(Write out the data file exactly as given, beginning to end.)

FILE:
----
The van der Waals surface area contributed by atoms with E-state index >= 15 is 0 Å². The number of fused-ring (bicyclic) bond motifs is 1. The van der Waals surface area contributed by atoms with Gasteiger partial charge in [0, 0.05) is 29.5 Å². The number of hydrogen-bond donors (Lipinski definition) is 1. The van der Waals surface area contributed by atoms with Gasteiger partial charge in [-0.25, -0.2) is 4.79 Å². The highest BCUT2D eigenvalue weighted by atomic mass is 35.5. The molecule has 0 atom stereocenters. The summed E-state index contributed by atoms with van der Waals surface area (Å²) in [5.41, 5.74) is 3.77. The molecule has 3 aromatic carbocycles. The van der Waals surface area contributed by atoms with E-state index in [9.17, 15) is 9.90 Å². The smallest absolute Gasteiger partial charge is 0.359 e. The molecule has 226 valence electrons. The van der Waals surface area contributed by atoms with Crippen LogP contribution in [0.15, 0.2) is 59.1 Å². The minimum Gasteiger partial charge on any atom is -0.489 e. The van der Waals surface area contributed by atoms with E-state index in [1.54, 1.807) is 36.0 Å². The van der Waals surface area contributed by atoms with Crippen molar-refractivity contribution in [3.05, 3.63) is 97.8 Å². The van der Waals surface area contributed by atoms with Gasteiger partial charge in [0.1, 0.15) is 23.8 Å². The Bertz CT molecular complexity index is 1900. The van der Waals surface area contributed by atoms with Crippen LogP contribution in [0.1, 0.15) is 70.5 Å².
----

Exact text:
The van der Waals surface area contributed by atoms with E-state index >= 15 is 0 Å². The number of fused-ring (bicyclic) bond motifs is 1. The van der Waals surface area contributed by atoms with Gasteiger partial charge in [0, 0.05) is 29.5 Å². The number of hydrogen-bond donors (Lipinski definition) is 1. The van der Waals surface area contributed by atoms with Gasteiger partial charge in [-0.25, -0.2) is 4.79 Å². The highest BCUT2D eigenvalue weighted by atomic mass is 35.5. The molecule has 0 atom stereocenters. The summed E-state index contributed by atoms with van der Waals surface area (Å²) in [5.41, 5.74) is 3.77. The molecule has 3 aromatic carbocycles. The van der Waals surface area contributed by atoms with E-state index in [9.17, 15) is 9.90 Å². The smallest absolute Gasteiger partial charge is 0.359 e. The molecule has 226 valence electrons. The van der Waals surface area contributed by atoms with Crippen LogP contribution in [0.15, 0.2) is 59.1 Å². The minimum Gasteiger partial charge on any atom is -0.489 e. The van der Waals surface area contributed by atoms with E-state index in [1.54, 1.807) is 36.0 Å². The van der Waals surface area contributed by atoms with Crippen molar-refractivity contribution in [3.05, 3.63) is 97.8 Å². The van der Waals surface area contributed by atoms with Gasteiger partial charge in [0.1, 0.15) is 23.8 Å². The Bertz CT molecular complexity index is 1900. The van der Waals surface area contributed by atoms with Crippen LogP contribution in [0.1, 0.15) is 70.5 Å².